Thermal and tactile interactions in the perception of local skin wetness at rest and during exercise in thermo-neutral and warm environments
journal contributionposted on 03.12.2013, 12:30 by Davide Filingeri, Bernard Redortier, Simon HodderSimon Hodder, George HavenithGeorge Havenith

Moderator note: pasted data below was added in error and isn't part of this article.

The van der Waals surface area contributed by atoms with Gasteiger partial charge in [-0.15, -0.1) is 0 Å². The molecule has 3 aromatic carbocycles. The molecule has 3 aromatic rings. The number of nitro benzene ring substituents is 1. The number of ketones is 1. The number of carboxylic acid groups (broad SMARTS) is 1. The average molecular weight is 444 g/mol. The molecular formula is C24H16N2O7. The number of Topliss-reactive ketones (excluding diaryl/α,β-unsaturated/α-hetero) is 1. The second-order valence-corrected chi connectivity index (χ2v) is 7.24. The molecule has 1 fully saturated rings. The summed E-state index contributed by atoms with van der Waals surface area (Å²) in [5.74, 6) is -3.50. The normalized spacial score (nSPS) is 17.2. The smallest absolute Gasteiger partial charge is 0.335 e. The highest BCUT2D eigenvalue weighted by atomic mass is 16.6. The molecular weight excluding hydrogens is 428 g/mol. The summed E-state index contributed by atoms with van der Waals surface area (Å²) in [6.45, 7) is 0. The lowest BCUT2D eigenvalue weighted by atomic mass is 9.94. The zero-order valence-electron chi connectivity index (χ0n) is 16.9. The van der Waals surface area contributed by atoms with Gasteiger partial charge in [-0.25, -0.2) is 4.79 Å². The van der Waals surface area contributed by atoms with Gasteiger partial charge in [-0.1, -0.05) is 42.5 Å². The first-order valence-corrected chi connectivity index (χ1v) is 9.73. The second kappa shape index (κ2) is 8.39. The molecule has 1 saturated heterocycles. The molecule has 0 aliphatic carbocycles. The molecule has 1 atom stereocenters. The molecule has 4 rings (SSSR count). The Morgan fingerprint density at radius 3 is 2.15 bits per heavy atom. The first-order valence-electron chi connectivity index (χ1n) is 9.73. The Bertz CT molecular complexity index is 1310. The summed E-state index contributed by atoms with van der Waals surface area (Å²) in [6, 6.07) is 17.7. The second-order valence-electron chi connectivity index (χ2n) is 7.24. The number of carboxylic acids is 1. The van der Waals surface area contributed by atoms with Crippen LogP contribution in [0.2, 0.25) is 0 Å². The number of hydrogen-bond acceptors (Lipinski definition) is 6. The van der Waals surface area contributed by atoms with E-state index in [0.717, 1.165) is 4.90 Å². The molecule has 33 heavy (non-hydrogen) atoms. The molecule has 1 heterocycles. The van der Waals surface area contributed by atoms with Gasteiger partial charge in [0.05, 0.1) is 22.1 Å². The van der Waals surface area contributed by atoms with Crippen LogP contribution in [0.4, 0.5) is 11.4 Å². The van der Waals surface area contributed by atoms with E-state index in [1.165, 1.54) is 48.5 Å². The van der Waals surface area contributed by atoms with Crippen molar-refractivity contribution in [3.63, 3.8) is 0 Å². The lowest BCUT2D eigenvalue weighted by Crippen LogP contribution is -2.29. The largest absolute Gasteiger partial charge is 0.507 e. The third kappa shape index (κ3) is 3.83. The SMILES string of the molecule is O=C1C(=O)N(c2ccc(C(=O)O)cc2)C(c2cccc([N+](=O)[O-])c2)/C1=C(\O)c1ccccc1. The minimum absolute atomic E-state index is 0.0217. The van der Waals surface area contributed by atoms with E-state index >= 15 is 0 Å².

The central integration of thermal (i.e. cold) and mechanical (i.e. pressure) sensory afferents is suggested as to underpin the perception of skin wetness. However, the role of temperature and mechanical inputs, and their interaction, is still unclear. Also, it is unknown whether this intra-sensory interaction changes according to the activity performed or the environmental conditions. Hence, we investigated the role of peripheral cold afferents, and their interaction with tactile afferents, in the perception of local skin wetness during rest and exercise in thermo-neutral and warm environments. Six cold-dry stimuli, characterised by decreasing temperatures [i.e. -4, -8 and -15°C below the local skin temperature (Tsk)] and by different mechanical pressures [i.e. low pressure (LP): 7 kPa; high pressure (HP): 10 kPa], were applied on the back of 8 female participants (age 21 ± 1 years), while they were resting or cycling in 22 or 33°C ambient temperature. Mean and local Tsk, thermal and wetness perceptions were recorded during the tests. Cold-dry stimuli produced drops in Tsk with cooling rates in a range of 0.06 to 0.4°C/s. Colder stimuli resulted in increasing coldness and in stimuli being significantly more often perceived as wet, particularly when producing skin cooling rates of 0.18°C/s and 0.35°C/s. However, when stimuli were applied with HP, local wetness perceptions were significantly attenuated. Wetter perceptions were recorded during exercise in the warm environment. We conclude that thermal inputs from peripheral cutaneous afferents are critical in characterizing the perception of local skin wetness. However, the role of these inputs might be modulated by an intra-sensory interaction with the tactile afferents. These findings indicate that human sensory integration is remarkably multimodal.